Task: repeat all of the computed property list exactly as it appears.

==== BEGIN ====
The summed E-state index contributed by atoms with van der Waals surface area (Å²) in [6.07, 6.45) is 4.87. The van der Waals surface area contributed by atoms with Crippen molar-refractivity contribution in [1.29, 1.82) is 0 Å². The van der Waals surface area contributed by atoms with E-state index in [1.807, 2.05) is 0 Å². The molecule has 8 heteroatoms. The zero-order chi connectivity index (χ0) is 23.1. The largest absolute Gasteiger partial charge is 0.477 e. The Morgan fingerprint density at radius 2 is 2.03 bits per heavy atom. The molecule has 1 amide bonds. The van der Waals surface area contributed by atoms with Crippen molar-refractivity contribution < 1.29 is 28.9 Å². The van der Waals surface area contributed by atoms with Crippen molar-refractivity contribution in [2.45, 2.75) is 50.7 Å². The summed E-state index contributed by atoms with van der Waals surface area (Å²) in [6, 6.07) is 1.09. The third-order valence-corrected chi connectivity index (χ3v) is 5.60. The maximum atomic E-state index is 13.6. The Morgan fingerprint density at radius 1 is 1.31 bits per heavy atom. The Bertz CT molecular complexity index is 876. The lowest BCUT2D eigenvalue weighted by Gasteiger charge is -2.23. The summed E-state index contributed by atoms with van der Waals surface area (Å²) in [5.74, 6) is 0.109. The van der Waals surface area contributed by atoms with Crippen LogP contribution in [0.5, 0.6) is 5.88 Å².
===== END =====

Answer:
The summed E-state index contributed by atoms with van der Waals surface area (Å²) in [6.07, 6.45) is 4.87. The van der Waals surface area contributed by atoms with Crippen molar-refractivity contribution in [1.29, 1.82) is 0 Å². The van der Waals surface area contributed by atoms with E-state index in [1.807, 2.05) is 0 Å². The molecule has 8 heteroatoms. The zero-order chi connectivity index (χ0) is 23.1. The largest absolute Gasteiger partial charge is 0.477 e. The Morgan fingerprint density at radius 2 is 2.03 bits per heavy atom. The molecule has 1 amide bonds. The van der Waals surface area contributed by atoms with Crippen molar-refractivity contribution < 1.29 is 28.9 Å². The van der Waals surface area contributed by atoms with Crippen molar-refractivity contribution in [2.45, 2.75) is 50.7 Å². The summed E-state index contributed by atoms with van der Waals surface area (Å²) in [6, 6.07) is 1.09. The third-order valence-corrected chi connectivity index (χ3v) is 5.60. The maximum atomic E-state index is 13.6. The Morgan fingerprint density at radius 1 is 1.31 bits per heavy atom. The Bertz CT molecular complexity index is 876. The lowest BCUT2D eigenvalue weighted by Gasteiger charge is -2.23. The summed E-state index contributed by atoms with van der Waals surface area (Å²) in [5.74, 6) is 0.109. The van der Waals surface area contributed by atoms with Crippen LogP contribution in [0.5, 0.6) is 5.88 Å².